I’ve been meaning to write this followup post for a while, but this first semester back from sabbatical has been busy. Unusually busy, even. Which is even more reason for me to work on writing this post about how to hold time and space for my research and scholarship now that I’m back from sabbatical.
One strategy that I’ve fallen into far too often in the past for keeping up with my research has been additive, tacking project and writing time on top of my usual workday schedule (and, too often, on the weekends). For me that’s not been sustainable; I’ve come very close to burnout. In addition to time and space to work on my research, sabbatical afforded me the time and space to think about other ways to incorporate research time into my schedule without spending every waking moment on work or research.
A few years ago I started waking up a little bit earlier than I needed to and spending my first hour awake each weekday morning on writing and research. That hour — accompanied by coffee, before getting ready for work — has proven to be the most reliable way for me to make progress on my research projects. It can be slow going, for sure. Sometimes that hour goes by too quickly (or even too slowly), or I end up not using many of the words I’ve written. Even so, the consistency of that habit means that eventually it all adds up to something.
This semester it’s been harder to get back to that hour. Going from the summer to my kid’s fall school schedule — which varies from term to term — was an adjustment, as it always is. Last month my spouse started a new job, which meant a change for all of our morning routines. Combined with more than the usual number of early-ish meetings at work, I’ve been slacking on my morning research and writing hour more days than I’d like (though I’m proud to say that I’m writing this very post during that morning hour).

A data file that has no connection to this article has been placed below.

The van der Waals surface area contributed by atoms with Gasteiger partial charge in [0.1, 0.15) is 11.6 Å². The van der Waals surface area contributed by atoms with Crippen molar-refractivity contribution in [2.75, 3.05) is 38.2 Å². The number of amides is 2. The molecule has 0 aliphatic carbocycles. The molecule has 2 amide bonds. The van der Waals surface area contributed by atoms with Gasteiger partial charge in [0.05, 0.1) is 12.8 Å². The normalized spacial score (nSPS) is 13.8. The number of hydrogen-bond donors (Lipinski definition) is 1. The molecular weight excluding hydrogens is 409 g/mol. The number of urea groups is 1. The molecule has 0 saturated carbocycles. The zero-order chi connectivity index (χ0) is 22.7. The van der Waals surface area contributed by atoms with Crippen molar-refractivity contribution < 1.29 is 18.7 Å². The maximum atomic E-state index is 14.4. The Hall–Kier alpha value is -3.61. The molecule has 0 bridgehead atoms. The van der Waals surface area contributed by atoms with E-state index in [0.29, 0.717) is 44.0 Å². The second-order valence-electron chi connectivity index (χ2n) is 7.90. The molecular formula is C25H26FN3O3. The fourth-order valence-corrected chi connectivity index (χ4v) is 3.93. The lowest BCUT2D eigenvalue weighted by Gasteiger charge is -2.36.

The morning hour is a good habit, but sometimes I fall into the bad habit of beating myself up for not getting enough research and writing done. So I’m bringing back the research journal where I quickly note what I did at the end of each morning hour (full disclosure: it’s just a spreadsheet with the date and a few words about what I did). I’d put this aside during sabbatical in favor of more robust ways to track my projects, but this is the perfect tool for me to stay accountable to myself and stay motivated.
Habits are tricky things: once you get into the groove it’s easier to stay there, but even long-time habits can be broken and it’s hard to get back into that groove once you’re out. At this point in the semester — a couple of days off this week, then full steam ahead hold onto your hats for one more busy month — getting back into keeping up with my morning hour is still a challenge. But I know this is a good habit, a habit I need, the habit I’ve built that’s been most successful in enabling me to keep up with research and writing. And it’s perhaps not surprising that after sabbatical I ended up back at the habit I’d established before sabbatical: one hour every weekday morning, first thing.